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Publication numberUS4794417 A
Publication typeGrant
Application numberUS 06/914,292
Publication dateDec 27, 1988
Filing dateOct 2, 1986
Priority dateOct 4, 1985
Fee statusPaid
Publication number06914292, 914292, US 4794417 A, US 4794417A, US-A-4794417, US4794417 A, US4794417A
InventorsTakeshi Sekiguchi, Tsuneaki Kadosawa, Takashi Kamai
Original AssigneeCanon Kabushiki Kaisha
Export CitationBiBTeX, EndNote, RefMan
External Links: USPTO, USPTO Assignment, Espacenet
Photographing apparatus
US 4794417 A
Abstract
According to a photographing apparatus of this invention, tilt angles of a photographing optical system at least at two points on a plane and a lens position in an in-focus state or in a zooming state are prestored before a photographing operation. When an object moving on the plane is photographed in practice, the focusing or zooming operation of the photographing lens system is appropriately performed in accordance with the tilt angle of the optical photographing system directed toward the object and the prestored data.
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Claims(11)
We claim:
1. A photographing apparatus comprising:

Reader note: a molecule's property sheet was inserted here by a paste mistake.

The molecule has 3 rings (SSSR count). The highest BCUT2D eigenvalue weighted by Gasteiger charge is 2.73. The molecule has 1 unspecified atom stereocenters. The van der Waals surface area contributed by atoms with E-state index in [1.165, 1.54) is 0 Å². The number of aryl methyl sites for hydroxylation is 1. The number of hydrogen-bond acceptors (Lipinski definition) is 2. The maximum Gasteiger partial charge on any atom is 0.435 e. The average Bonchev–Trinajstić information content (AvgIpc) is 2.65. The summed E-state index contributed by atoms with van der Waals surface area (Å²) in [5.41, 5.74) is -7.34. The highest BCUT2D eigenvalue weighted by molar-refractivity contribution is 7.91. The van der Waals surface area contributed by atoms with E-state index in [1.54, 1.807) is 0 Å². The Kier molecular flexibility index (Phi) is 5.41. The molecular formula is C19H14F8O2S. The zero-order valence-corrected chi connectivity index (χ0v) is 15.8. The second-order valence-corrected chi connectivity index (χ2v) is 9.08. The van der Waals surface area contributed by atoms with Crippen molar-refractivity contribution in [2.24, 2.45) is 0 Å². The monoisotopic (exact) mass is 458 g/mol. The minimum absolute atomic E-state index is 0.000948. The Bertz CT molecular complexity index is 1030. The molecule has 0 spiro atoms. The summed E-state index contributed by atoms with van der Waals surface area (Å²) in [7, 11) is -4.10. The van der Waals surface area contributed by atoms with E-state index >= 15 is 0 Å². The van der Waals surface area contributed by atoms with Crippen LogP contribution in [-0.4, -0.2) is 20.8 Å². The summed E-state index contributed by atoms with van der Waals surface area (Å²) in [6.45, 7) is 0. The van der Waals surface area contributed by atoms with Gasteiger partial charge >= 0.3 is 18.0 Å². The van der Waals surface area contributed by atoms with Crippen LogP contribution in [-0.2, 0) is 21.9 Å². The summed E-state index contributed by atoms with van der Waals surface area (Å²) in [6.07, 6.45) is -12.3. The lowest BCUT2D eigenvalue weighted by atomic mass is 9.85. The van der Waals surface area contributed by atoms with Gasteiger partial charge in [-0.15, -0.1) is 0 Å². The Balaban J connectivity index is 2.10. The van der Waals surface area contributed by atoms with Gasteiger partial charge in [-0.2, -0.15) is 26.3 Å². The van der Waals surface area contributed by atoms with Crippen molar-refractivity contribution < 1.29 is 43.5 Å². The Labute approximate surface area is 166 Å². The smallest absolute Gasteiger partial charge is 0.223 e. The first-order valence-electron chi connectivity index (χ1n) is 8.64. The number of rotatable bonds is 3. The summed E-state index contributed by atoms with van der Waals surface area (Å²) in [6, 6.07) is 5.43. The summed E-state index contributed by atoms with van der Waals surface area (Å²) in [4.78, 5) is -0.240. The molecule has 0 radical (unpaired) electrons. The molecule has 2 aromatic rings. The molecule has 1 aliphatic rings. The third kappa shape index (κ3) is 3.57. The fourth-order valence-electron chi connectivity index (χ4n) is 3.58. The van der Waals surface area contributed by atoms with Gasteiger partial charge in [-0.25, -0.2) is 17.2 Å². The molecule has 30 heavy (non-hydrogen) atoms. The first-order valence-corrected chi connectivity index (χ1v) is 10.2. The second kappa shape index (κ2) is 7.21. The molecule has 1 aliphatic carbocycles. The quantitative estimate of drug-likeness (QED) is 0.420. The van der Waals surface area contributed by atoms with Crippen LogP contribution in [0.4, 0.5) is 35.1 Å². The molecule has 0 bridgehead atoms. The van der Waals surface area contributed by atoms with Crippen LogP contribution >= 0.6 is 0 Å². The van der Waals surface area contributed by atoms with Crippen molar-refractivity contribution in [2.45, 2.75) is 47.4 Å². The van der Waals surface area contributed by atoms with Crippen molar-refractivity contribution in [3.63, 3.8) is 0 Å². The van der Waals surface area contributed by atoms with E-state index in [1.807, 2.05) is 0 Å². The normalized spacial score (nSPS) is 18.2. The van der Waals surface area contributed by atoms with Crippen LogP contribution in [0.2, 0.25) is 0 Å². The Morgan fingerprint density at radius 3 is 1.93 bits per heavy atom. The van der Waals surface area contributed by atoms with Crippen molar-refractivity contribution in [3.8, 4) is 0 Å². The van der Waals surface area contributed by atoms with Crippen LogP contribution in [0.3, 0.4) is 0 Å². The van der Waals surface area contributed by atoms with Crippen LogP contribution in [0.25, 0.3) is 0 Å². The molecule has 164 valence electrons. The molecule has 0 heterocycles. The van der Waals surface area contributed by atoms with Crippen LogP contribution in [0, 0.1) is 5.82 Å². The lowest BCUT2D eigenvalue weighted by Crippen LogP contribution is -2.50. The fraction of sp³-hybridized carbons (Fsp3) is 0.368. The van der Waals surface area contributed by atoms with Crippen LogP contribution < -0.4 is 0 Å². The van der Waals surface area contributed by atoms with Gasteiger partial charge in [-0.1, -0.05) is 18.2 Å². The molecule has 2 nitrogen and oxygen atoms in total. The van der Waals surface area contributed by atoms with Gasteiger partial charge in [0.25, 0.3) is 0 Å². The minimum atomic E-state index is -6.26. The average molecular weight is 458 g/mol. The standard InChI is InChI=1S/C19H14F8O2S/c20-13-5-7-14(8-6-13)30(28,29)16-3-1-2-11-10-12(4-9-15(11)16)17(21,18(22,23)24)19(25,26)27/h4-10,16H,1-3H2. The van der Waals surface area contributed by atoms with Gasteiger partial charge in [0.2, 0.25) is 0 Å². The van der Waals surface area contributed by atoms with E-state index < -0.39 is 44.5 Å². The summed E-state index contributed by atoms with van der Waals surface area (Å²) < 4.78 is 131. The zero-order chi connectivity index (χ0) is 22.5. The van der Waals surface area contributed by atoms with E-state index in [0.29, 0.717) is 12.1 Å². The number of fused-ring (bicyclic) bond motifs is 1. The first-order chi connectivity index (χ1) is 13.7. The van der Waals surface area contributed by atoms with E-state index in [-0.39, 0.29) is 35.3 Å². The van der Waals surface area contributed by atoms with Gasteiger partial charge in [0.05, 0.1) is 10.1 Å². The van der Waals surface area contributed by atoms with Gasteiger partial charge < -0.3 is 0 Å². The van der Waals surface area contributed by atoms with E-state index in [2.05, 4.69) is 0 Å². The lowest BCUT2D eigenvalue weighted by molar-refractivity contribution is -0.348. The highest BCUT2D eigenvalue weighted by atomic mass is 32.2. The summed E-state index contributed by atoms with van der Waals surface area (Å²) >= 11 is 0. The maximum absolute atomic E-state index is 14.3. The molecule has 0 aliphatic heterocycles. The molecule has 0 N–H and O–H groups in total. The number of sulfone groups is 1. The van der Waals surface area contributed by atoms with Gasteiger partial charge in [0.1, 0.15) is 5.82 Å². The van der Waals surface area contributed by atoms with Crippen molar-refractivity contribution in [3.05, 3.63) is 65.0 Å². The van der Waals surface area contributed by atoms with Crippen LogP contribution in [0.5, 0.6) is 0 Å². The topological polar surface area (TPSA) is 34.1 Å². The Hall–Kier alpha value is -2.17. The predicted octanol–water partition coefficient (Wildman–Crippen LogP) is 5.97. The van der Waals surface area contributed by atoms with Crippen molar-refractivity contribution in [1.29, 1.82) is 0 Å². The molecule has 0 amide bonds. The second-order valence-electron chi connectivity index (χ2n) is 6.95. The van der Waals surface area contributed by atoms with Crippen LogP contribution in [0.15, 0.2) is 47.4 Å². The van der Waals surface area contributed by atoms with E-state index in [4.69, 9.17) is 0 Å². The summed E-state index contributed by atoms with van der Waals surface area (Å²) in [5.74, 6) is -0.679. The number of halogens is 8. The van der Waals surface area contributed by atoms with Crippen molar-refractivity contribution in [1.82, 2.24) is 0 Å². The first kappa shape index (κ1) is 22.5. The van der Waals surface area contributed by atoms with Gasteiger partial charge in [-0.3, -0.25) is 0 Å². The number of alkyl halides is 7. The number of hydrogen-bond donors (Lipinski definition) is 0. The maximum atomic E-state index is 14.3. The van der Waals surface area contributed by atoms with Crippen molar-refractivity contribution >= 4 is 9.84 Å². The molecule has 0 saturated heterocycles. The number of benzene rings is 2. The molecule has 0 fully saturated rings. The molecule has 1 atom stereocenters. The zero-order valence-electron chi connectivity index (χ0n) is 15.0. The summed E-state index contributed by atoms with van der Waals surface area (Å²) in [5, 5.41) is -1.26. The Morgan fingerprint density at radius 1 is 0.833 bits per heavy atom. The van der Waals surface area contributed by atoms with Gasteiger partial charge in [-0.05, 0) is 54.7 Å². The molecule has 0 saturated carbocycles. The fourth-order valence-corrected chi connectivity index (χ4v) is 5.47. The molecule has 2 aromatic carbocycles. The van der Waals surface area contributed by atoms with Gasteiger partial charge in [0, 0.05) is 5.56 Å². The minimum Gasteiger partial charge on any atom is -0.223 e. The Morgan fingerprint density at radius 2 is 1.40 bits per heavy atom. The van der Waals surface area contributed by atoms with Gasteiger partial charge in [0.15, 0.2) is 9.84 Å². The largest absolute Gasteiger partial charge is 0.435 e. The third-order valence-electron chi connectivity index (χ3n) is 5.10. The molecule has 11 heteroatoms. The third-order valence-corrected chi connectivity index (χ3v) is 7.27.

(a) a photographing optical system having displaceable optical means;
(b) angle detection means for detecting a tilt angle of said photographing optical system;
(c) position detection means for detecting a position of said optical means;
(d) storage means for storing detection signals from said angle detection means and said position detection means when said photographing optical system is adjusted to a plurality of different points within a predetermined photographing range;
(e) first control means for outputting displacement data for displacing said optical means in accordance with an angle signal from said angle detection means and the storage signal in said storage means when the angle falls within a predetermined range;
(f) second control means for outputting data for setting said optical means in a predetermined state based on the angle signal when the angle falls outside the predetermined range; and
(g) drive means for driving said optical means in accordance with the outputs from said first and second control means.
2. An apparatus according to claim 1, wherein said second control means functions to lock said optical means at a predetermined position.
3. An apparatus according to claim 1, further including means for designating an angle range in which said first control means performs a control operation.
4. An apparatus according to claim 1, wherein said predetermined range has at least two planes.
5. An apparatus according to claim 4, wherein said storage means stores angles and lens positions for a plurality of points on the respective planes.
6. An apparatus according to claim 5, wherein said predetermined range has at least first and second photographing planes, said first control means outputs first displacement data for displacing said optical means with respect to said first photographing plane, and said second control means outputs second displacement data for displacing said optical means with respect to said second photographing plane.
7. A phototgraphing apparatus comprising: